So it’s especially touching to read here, before all this happens, a simple letter from father to son, talking about family and health (always a topic in 19th century letters), and encouraging him to come home.
Our elders had the hardships of the Great Depression and the Second World War, and they weren’t shy about telling us how soft we had it. My generation had civil unrest (race riots, Vietnam protests, the Generation Gap), the Cold War, and only three television channels. And while it’s hard to scare kids going through today’s Depression with stories of Kent State and the Watts riots, I’m not shy about telling how hard life was with only three television channels. (Yes, you could say there were four, if you counted what was still called “educational televsion,” and if you could stand in just the right spot, holding onto the UHF antenna in just the perfect way to would bring in what looked like a signal, if you squinted just right.) Why, in my day . . .
This schedule from October 12, 1966, shows the Albany-Schenectady-Troy area channels. Channel 6 was WRGB in Schenectady, the NBC affiliate since television and networks were invented. Channel 10 was WTEN in Albany, the CBS affiliate. Channel 13 was WAST (Albany Schenectady Troy) in Menands, the ABC affiliate and the channel with the worst signal when I was growing up. Except for Channel 17, WMHT, on the UHF band, which required special pliers to adjust the tuning knob and a contortionist to get the antenna into the right arrangement. (Channel 2 here is a Utica station; Channel 3 came from Burlington. Neither one could be picked up in our area but the Schenectady Gazette, source of this listing, was widely distributed.)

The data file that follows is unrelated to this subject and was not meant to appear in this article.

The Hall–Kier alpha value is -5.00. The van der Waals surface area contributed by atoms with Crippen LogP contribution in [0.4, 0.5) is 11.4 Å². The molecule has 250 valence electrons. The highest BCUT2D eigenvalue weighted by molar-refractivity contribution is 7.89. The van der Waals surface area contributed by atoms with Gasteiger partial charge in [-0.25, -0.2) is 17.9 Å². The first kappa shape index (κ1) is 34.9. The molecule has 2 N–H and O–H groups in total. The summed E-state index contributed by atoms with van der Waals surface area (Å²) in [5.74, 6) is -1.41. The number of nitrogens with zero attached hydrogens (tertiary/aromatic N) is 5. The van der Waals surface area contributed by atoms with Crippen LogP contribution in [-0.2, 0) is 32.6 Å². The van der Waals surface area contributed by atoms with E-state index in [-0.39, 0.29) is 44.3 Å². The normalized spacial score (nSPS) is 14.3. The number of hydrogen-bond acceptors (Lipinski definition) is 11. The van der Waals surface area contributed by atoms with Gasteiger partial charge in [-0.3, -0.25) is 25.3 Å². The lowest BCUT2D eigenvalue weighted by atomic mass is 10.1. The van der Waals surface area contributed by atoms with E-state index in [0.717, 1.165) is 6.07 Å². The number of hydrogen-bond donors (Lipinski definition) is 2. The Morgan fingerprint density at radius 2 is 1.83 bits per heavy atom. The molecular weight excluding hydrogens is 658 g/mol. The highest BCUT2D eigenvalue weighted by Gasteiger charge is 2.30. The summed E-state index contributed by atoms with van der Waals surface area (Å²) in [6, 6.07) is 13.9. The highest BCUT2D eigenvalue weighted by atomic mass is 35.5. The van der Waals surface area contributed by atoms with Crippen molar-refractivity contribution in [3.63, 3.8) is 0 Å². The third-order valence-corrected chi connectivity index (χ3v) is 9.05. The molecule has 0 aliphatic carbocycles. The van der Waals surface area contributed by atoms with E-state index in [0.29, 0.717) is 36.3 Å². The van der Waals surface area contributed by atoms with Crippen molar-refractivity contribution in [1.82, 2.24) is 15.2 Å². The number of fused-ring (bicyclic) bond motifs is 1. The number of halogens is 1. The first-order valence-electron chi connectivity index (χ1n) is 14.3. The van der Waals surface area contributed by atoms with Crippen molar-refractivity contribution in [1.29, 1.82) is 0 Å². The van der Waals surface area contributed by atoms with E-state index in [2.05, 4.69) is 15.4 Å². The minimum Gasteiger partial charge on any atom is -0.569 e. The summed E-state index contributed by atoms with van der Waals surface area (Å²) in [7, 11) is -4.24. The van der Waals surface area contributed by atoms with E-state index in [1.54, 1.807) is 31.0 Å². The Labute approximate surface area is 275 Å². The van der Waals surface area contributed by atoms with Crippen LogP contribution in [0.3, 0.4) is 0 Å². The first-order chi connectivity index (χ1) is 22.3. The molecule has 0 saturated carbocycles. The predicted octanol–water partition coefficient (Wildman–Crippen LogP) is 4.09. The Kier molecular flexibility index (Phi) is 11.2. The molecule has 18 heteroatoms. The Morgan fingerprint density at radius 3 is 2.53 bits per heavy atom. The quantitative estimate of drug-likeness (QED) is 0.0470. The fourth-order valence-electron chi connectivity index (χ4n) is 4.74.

I noticed that this old sign for the Thruway, probably going back to the ’60s when I-890 was built a couple of miles away, was still surviving at the corner of Nott St. and Maxon Rd., even during the construction of the new Golub building, but I thought for certain it would disappear when the construction was complete. It had stood watch there, oddly far from any easy access to the Thruway and not really on a major access way, since the time when there was a Wetson’s hamburgers across the street, since the Big N existed. I thought for sure the redevelopment of the block, more than 30 years after the Big N went out of business, would finally mean that this sign’s time had come. But someone must have decided it belonged there still, even without any directional arrow, for they went to the effort of cutting off the top of the pole but leaving the rest for the sign’s perch.
The site has changed dramatically since Google Street View last visited, but two opposing views of this corner offer an interesting pair of perspectives:
Tne New International Year Book, “A Compendium of the World’s Progress for the Year 1910,” provides a neat little summary of the complicated dealings of Senator Allds, highlighted yesterday when I wondered about the headlines being displayed by Lewis Wickes Hine’s Schenectady Newsies of 1910. The Allds scandal had it all: bribery, bridge and sugar beet interests, thousands stuffed into envelopes, uncovering of additional corruption, and guilty legislators who had the good grace to die before all this came to light. So, from precisely a century ago, the New International Year Book’s summary of the Trial of Senator Allds: